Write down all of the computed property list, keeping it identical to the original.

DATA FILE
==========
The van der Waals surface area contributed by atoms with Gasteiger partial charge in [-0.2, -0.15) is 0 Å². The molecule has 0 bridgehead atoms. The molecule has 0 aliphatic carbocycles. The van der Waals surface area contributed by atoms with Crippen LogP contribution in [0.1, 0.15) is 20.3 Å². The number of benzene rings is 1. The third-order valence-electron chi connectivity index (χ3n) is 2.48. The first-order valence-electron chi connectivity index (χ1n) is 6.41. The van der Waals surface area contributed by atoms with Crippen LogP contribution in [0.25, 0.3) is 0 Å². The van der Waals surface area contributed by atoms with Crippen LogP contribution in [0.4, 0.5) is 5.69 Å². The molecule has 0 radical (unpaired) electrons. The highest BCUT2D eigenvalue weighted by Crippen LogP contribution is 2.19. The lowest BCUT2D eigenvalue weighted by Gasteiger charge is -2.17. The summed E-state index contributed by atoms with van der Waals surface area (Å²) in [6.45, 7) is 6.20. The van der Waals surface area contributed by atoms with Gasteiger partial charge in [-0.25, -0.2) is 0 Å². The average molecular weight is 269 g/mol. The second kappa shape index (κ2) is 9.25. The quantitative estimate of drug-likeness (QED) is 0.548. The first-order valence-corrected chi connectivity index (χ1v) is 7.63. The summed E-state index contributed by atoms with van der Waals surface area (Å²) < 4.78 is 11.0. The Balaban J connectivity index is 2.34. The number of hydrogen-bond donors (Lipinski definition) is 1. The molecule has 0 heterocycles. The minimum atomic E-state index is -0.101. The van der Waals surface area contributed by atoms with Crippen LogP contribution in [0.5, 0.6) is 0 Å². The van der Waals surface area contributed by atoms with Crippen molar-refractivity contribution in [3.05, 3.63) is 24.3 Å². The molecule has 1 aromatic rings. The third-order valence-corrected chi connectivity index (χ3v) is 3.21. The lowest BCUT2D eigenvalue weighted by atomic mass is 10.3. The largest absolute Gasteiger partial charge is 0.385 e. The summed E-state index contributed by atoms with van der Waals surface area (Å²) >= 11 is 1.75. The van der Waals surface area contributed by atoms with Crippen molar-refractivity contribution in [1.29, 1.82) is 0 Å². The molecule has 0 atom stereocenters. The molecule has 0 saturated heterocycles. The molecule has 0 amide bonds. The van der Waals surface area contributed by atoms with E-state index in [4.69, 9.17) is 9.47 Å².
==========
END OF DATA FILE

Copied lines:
The van der Waals surface area contributed by atoms with Gasteiger partial charge in [-0.2, -0.15) is 0 Å². The molecule has 0 bridgehead atoms. The molecule has 0 aliphatic carbocycles. The van der Waals surface area contributed by atoms with Crippen LogP contribution in [0.1, 0.15) is 20.3 Å². The number of benzene rings is 1. The third-order valence-electron chi connectivity index (χ3n) is 2.48. The first-order valence-electron chi connectivity index (χ1n) is 6.41. The van der Waals surface area contributed by atoms with Crippen LogP contribution in [0.25, 0.3) is 0 Å². The van der Waals surface area contributed by atoms with Crippen LogP contribution in [0.4, 0.5) is 5.69 Å². The molecule has 0 radical (unpaired) electrons. The highest BCUT2D eigenvalue weighted by Crippen LogP contribution is 2.19. The lowest BCUT2D eigenvalue weighted by Gasteiger charge is -2.17. The summed E-state index contributed by atoms with van der Waals surface area (Å²) in [6.45, 7) is 6.20. The van der Waals surface area contributed by atoms with Gasteiger partial charge in [-0.25, -0.2) is 0 Å². The average molecular weight is 269 g/mol. The second kappa shape index (κ2) is 9.25. The quantitative estimate of drug-likeness (QED) is 0.548. The first-order valence-corrected chi connectivity index (χ1v) is 7.63. The summed E-state index contributed by atoms with van der Waals surface area (Å²) < 4.78 is 11.0. The Balaban J connectivity index is 2.34. The number of hydrogen-bond donors (Lipinski definition) is 1. The molecule has 0 heterocycles. The minimum atomic E-state index is -0.101. The van der Waals surface area contributed by atoms with Crippen LogP contribution in [0.5, 0.6) is 0 Å². The van der Waals surface area contributed by atoms with Crippen molar-refractivity contribution in [3.05, 3.63) is 24.3 Å². The molecule has 1 aromatic rings. The third-order valence-corrected chi connectivity index (χ3v) is 3.21. The lowest BCUT2D eigenvalue weighted by atomic mass is 10.3. The largest absolute Gasteiger partial charge is 0.385 e. The summed E-state index contributed by atoms with van der Waals surface area (Å²) >= 11 is 1.75. The van der Waals surface area contributed by atoms with Crippen molar-refractivity contribution in [1.29, 1.82) is 0 Å². The molecule has 0 atom stereocenters. The molecule has 0 saturated heterocycles. The molecule has 0 amide bonds. The van der Waals surface area contributed by atoms with E-state index in [4.69, 9.17) is 9.47 Å².